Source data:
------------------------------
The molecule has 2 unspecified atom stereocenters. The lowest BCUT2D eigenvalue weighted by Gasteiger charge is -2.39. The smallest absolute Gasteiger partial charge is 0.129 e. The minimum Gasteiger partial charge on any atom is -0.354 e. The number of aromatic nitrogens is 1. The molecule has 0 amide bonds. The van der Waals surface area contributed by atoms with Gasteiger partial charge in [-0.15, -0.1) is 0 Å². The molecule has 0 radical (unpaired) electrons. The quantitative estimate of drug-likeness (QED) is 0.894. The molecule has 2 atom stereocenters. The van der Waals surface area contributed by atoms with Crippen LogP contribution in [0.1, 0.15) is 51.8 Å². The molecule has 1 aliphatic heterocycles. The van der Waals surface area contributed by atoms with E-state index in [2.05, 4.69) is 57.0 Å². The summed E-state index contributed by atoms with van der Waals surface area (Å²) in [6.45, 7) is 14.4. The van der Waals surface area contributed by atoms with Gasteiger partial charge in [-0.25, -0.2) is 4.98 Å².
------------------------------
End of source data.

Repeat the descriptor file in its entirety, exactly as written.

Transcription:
The molecule has 2 unspecified atom stereocenters. The lowest BCUT2D eigenvalue weighted by Gasteiger charge is -2.39. The smallest absolute Gasteiger partial charge is 0.129 e. The minimum Gasteiger partial charge on any atom is -0.354 e. The number of aromatic nitrogens is 1. The molecule has 0 amide bonds. The van der Waals surface area contributed by atoms with Gasteiger partial charge in [-0.15, -0.1) is 0 Å². The molecule has 0 radical (unpaired) electrons. The quantitative estimate of drug-likeness (QED) is 0.894. The molecule has 2 atom stereocenters. The van der Waals surface area contributed by atoms with Crippen LogP contribution in [0.1, 0.15) is 51.8 Å². The molecule has 1 aliphatic heterocycles. The van der Waals surface area contributed by atoms with E-state index in [2.05, 4.69) is 57.0 Å². The summed E-state index contributed by atoms with van der Waals surface area (Å²) in [6.45, 7) is 14.4. The van der Waals surface area contributed by atoms with Gasteiger partial charge in [-0.25, -0.2) is 4.98 Å².